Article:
• Harris County Engineering Department’s currently-funded neighborhood drainage program will reduce flooding risk for a minimum of 4,000 structures (approximately 20,000 people) and is scheduled for completion in 2023-2024.
  • However, during Hurricane Harvey, 105,000 structures outside the 100-year floodplain experienced flooding, meaning, in many cases, stormwater was not able to flow out of neighborhoods and into detention basins or major channels effectively.
  • Funding from this bond will allow the program to extend neighborhood drainage improvements to more neighborhoods.

Multimodal Transportation

  • Up to $50 million would be invested in multimodal transportation.

  • Bringing additional transportation choices to County residents requires investments in pedestrian and bicycle facilities serving those who are walking, bicycling, and using mass transit (multimodal transportation).

  • Despite recent progress, safe bicycling options remain limited in many parts of the County.

  • 61% of Harris County-maintained roads lack sidewalks.

  • This effort would also bring more sidewalks and curb ramps into compliance with the Americans with Disabilities Act.

Vision Zero (Roadway Safety)

  • Up to $50 million would be invested in Vision Zero.

  • Vision Zero is an initiative adopted by the Harris County Commissioners Court with the goal of reducing fatalities and serious injuries on the transportation system to zero.
  • Harris County experiences an average of 430 traffic-related fatalities per year, equating to approximately ten per 100,000 people.

  • The funded projects in this category will address safety issues on a substantial portion of a high-injury network identified in Harris County’s Vision Zero Action Plan.

Partnership Opportunities

  • Approximately $200 million would be allocated to partnership projects that include external funding sources.

  • Commissioners Court has elected to create a specific bond fund category to take advantage of external public and private funding opportunities.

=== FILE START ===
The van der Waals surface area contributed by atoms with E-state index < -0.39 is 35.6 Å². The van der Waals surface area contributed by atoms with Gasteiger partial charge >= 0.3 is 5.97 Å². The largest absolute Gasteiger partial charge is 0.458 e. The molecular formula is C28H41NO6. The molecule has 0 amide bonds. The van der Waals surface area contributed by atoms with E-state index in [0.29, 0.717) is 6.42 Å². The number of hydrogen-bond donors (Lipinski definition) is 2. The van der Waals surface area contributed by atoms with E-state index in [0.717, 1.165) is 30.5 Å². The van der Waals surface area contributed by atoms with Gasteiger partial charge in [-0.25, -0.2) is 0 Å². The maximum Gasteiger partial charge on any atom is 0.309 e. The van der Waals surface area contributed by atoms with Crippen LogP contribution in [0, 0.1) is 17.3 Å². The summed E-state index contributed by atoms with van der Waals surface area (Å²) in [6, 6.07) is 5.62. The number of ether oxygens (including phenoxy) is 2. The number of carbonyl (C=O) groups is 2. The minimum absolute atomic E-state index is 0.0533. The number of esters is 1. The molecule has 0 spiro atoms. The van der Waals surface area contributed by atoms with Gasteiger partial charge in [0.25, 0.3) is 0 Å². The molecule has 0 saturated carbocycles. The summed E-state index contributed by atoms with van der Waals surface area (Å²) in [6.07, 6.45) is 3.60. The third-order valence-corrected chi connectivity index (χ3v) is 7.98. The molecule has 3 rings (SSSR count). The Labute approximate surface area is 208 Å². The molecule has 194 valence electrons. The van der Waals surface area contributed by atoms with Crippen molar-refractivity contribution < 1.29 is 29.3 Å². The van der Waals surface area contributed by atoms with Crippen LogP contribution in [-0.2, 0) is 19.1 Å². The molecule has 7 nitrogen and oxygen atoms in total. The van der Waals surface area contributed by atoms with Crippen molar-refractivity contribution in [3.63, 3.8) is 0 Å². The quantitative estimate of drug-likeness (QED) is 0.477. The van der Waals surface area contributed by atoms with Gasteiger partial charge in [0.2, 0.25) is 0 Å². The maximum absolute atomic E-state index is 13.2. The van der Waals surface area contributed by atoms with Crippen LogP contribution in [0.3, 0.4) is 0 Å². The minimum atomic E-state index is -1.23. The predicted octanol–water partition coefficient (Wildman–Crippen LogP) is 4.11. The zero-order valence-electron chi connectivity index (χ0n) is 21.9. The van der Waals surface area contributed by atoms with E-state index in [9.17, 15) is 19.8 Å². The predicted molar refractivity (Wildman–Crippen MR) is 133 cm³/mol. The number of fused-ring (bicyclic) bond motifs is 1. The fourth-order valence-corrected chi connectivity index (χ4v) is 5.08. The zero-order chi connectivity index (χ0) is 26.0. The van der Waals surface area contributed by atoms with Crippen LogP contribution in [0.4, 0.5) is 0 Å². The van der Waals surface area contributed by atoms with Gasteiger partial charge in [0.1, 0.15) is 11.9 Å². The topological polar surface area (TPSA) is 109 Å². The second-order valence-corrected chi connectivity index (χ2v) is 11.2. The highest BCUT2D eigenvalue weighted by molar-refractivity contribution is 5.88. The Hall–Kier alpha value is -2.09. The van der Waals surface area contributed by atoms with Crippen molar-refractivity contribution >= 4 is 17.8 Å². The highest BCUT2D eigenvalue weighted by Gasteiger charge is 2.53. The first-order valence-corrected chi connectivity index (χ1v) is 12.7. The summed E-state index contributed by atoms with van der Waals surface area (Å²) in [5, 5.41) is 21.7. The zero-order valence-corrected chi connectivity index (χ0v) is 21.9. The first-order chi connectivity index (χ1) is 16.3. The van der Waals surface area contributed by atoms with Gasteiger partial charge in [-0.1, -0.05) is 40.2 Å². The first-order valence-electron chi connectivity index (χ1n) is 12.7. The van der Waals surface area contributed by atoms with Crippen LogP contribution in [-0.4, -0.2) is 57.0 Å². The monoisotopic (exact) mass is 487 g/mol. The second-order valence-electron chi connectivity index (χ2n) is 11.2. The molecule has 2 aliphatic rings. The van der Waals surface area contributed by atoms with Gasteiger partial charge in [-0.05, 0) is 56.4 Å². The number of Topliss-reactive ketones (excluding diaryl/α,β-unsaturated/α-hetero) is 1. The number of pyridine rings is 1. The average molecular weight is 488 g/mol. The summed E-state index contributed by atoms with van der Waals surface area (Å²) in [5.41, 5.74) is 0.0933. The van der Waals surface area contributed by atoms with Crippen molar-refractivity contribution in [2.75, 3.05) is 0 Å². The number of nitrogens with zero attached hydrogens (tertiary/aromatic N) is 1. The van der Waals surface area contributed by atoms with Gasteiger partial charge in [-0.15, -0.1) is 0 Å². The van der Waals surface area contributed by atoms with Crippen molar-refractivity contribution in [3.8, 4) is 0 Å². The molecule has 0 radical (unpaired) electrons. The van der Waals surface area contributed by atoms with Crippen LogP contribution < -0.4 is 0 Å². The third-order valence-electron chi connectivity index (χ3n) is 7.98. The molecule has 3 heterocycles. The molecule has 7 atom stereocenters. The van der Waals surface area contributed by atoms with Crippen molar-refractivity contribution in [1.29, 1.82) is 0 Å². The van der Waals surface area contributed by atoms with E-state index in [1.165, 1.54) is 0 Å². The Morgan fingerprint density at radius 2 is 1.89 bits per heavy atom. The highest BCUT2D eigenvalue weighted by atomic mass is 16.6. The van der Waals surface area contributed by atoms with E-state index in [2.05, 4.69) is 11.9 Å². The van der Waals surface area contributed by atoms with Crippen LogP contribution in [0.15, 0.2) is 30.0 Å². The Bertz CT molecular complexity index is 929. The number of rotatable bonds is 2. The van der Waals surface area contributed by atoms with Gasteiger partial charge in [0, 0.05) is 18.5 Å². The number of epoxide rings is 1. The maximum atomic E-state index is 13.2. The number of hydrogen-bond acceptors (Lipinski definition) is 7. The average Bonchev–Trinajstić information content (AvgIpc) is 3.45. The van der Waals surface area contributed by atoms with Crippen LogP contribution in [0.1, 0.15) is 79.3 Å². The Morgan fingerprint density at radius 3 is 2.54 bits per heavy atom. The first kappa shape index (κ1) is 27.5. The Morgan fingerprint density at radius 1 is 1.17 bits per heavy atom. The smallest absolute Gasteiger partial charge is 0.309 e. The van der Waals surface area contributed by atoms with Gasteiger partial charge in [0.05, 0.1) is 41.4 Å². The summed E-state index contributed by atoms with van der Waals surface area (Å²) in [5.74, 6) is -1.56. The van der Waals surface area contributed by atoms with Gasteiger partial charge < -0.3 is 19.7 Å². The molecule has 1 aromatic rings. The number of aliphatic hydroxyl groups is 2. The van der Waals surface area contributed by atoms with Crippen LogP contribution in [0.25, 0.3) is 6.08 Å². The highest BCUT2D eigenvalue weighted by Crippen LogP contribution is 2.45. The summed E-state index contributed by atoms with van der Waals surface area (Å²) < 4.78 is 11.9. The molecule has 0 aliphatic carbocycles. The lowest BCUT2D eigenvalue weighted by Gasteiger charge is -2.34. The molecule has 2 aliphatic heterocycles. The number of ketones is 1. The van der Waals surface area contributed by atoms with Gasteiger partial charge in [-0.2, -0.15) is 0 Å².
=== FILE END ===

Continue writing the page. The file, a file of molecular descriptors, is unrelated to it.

• Bond funds in this category can be used as matching funds for state or federal grants or funding for the County’s contribution to joint projects with Harris County cities, Municipal Utility Districts, or nonprofit organizations.

  • Partnerships create opportunities to stretch Harris County tax dollars.

Park_James Driver Inclusive Park Project Expansion_HCED_2021_0001 (5)

Proposition C - Parks and Trails

Up to $200 million in investments may include new construction and/or maintenance of park facilities and trails, including floodable parks, trail projects, and inclusive parks for people with disabilities.

  • Harris County’s previously-authorized parks bonds are nearly fully allocated. Capital project spending levels on parks will decrease over time without a new bond authorization.

  • Bond funds can be used for land acquisition or capital improvements within existing County parks. Many project types are eligible, including ballfields, playgrounds, restrooms, picnic facilities, and utility systems.

  • In addition to the pipeline of planned projects in precincts, other opportunities include:
    • Floodable parks
    • Inclusive and accessible parks for people with disabilities
    • Trail projects along creeks and utility corridors that increase connectivity, including extensions and connections to existing regional trail systems such as the Bayou Greenways network.